General Services Administration (GSA)

The GSA Provides assistance to small, minority and large businesses that wish to sell their goods or services to the Federal Government. It provides assistance by first pre-qualifying businesses and then posting company marketing information on their online store (GSA Advantage), where thousands of government employees purchase goods and services annually. The actual pre-qualification process is challenging but advantageous to businesses that market effectively to government.

Helpful Links:

 

U.S. GAO-Excluded Parties List System

The Excluded Parties List website is provided as a public service by General Services Administration (GSA) for the purpose of efficiently and conveniently disseminating information on parties that are excluded from receiving Federal contracts, certain subcontracts, and certain Federal financial and nonfinancial assistance and benefits, pursuant to the provisions of 31 U.S.C. 6101, note, E.O. 12549, E.O. 12689, 48 CFR 9.404, and each agency’s codification of the Common Rule for Nonprocurement suspension and debarment.

 

Wide Area Work Flow (WAWF)

Wide Area Work Flow allows vendors and government users to submit invoices and receiving reports (DD250s) electronically free of charge. Private industry has already seen significant dollar savings by increased cash flow and reduced operating costs. Many leaders in the Defense Industry have recognized the potential and are now using WAWF.

 

The Defense Contract Audit Agency (DCAA)

The DCAA provides audit and financial advisory services to Department of Defense (DoD) and other federal entities responsible for acquisition and contract administration. DCAA operates under the authority, direction, and control of the Under Secretary of Defense (Comptroller)/Chief Financial Officer.

 

Electronic Data Interchange (EDI)

EDI is the computer-to-computer exchange of business data in standard formats. In EDI, information is organized according to a specified format set by both parties, allowing a “hands-off” computer transaction that requires no human intervention or re-keying on either end. All information contained in an EDI transaction set is, for the most part, the same as on a conventionally printed document. Organizations have adopted EDI for the same reasons they have embraced much of today’s modern technology-enhanced efficiency and increased profits. Benefits of EDI include: reduced cycle time, better inventory management, increased productivity, reduced costs, improved accuracy, improved business relationships, enhanced customer service, increased sales, minimized paper use and storage & increased cash flow.

Industries currently using EDI include retail, insurance, education, entertainment, mortgage banking, and numerous departments of the U.S. Government. Note, however, that this list is far from complete! As more and more businesses turn to EDI, several standards committees – including the Accredited Standards Committee X12 (ASC X12) and EDIFACT – are working to include appropriate transactions in its body of standards.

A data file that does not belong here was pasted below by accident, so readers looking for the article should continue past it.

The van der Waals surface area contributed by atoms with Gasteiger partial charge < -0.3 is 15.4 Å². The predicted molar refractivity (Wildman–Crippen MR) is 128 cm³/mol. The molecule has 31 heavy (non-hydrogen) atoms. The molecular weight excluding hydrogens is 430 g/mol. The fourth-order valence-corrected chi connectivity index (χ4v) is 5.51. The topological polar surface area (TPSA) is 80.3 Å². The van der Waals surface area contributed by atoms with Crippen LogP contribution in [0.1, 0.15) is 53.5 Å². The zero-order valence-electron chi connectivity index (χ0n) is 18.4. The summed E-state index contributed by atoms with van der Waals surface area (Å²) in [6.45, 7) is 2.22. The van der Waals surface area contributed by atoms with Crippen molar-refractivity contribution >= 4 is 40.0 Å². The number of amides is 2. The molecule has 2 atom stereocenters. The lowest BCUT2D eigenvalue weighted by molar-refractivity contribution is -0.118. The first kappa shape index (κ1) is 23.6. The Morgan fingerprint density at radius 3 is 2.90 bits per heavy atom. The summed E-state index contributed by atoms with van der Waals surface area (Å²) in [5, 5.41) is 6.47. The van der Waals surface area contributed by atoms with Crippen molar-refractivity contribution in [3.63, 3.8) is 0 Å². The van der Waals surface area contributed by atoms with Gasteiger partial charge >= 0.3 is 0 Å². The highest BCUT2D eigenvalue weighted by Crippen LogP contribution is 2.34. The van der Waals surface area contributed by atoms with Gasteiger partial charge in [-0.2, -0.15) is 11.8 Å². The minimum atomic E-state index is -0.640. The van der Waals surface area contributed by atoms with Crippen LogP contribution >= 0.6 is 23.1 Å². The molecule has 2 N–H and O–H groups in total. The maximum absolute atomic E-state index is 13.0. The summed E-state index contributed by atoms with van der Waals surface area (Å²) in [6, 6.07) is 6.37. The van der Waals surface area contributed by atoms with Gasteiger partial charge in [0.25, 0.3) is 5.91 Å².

Value-Added Network (VAN)

A Value-Added Network is a private network provider (sometimes called a turnkey communications line) that is hired by a company to facilitate electronic data interchange (EDI) or provide other network services. Before the arrival of the World Wide Web, some companies hired value-added networks to move data from their company to other companies. With the arrival of the World Wide Web, many companies found it more cost-efficient to move their data over the Internet instead of paying the minimum monthly fees and per-character charges found in typical VAN contracts. In response, contemporary value-added network providers now focus on offering EDI translation, encryption, secure e-mail, management reporting, and other extra services for their customers.

 

Defense Commissary Agency

The Defense Commissary Agency (DeCa) is headquartered in Fort Lee, Virginia and has over 280 retail locations worldwide. These locations sell a variety of groceries, services and electronics. On average compared to commercial pricing military personal save 30% by shopping at commissaries.

 

Department of Defense Procurement Technical Assistance Centers (APTAC)

APTAC is the professional organization of and for the DLA-funded Procurement Technical Assistance Programs. APTAC supports the PTACs by providing them important information, professional networking, comprehensive training opportunities, and a voice in national government contracting assistance and policy arenas.

 

Department of Defense Procurement Technical Assistance Centers

The Procurement Technical Assistance Program was established to expand the number of businesses capable of participating in government contracts. The program is administered by DLA’s Office of Small Business in cooperation with states, local governments, and nonprofit organizations.

Under the program, Procurement Technical Assistance Centers (PTACs), help businesses pursue and perform under contracts with the Department of Defense, other federal agencies, state and local governments, and with government prime contractors. Most of the assistance the PTACs provide is free.

PTAC support to businesses includes registration in systems such as the System for Award Management (SAM), identification of contract opportunities, help in understanding requirements and in preparing and submitting bids. Read reviews from businesses about the support they received from the PTACS.

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